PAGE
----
Amazon said it would not comment on any action taken against the manager of the supplier in question for confidentiality reasons. He said his employees are only allowed to use seller-specific data to support that seller, to protect Amazon customers, or to manage Amazon’s store, for example, deciding how to allocate space for that seller. inventory between sellers in a warehouse.

A former employee questioned Amazon’s internal controls.

“There was an access control system that allowed people who had the motivation to be good at their jobs to take data that they weren’t supposed to have,” said a person who worked in security. information at Amazon after the report was released and talked about it. a condition of anonymity for fear of reprisals.

Despite insufficient knowledge access restrictions as early as 2010, court cases, media reports and employee accounts since then suggest Amazon has done too little to prevent its retail staff from inappropriately using seller information to increase its own sales.

During the 2015 audit, Amazon’s middle management recognized and defined a plan to address the issues raised in the report. But the former information security insider called the tracking a “mess” and said problems with the digital tool used to access accounts lasted until at least 2018.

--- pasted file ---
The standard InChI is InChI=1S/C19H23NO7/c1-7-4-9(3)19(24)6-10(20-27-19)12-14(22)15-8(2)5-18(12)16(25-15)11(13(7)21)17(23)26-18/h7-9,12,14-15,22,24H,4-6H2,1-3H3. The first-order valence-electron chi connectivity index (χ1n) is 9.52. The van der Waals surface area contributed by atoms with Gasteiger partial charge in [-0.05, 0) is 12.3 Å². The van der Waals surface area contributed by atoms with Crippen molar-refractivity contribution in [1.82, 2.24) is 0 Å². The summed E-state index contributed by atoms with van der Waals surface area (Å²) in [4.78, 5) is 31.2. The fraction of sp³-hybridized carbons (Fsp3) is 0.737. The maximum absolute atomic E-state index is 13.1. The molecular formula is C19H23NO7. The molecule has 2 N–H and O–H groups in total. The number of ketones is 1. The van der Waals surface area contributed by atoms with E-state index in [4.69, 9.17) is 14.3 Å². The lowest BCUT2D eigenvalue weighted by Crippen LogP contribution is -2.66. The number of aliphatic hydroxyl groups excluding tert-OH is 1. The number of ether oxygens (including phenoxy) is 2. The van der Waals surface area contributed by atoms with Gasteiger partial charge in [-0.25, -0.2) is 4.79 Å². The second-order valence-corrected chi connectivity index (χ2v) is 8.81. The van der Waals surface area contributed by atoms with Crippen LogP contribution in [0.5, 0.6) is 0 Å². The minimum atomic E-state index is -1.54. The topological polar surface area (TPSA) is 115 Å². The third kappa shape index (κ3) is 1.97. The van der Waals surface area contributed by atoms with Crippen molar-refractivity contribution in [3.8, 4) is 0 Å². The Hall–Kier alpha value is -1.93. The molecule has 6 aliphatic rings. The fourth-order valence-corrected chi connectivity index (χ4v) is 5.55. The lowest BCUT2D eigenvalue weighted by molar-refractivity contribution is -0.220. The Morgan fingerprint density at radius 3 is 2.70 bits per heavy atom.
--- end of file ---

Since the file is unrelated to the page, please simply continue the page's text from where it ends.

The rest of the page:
“Compliance in the name of compliance was not well received [by Amazon leadership]. Compliance that could achieve business objectives may have some success, ”said the information security professional, who had raised the issue of internal access restrictions.

Regulators have been revolving around Amazon’s dual role as a platform and a seller for some time.

In November 2020, the European Commission lodged a complaint against the tech giant for “systematically relying on non-public business data from independent sellers who sell in its marketplace, for the benefit of its own retail business. Amazon, which competes directly with these third-party sellers. ”

While acknowledging that data on individual sellers is part of the investigation, EU Competition Commissioner Margrethe Vestager said when filing the charges that her case against Amazon “is more about big data” – or analysis by the e-commerce platform of large data sets to drive decision-making.

When asked whether the EU executive had considered the audit report as part of its investigation into the Amazon data, the Commission said it “could not comment on the leaked documents” and that its “investigation was in progress ”.

Two people familiar with the matter said the Commission had seen the report.

EU competition experts say the easiest way for the Commission to tackle Amazon would be to tackle the use of individual data.

“Using aggregate data is more difficult because the average supermarket does it too,” said a lawyer who reviewed POLITICO’s findings on condition of anonymity because his firm represents a plaintiff in the case.

Spoofing problem

As Amazon’s dual role as a platform and a seller has become a primary concern of antitrust watchdogs on both sides of the Atlantic, the digital tool that made the abuse possible has so far present received little public attention.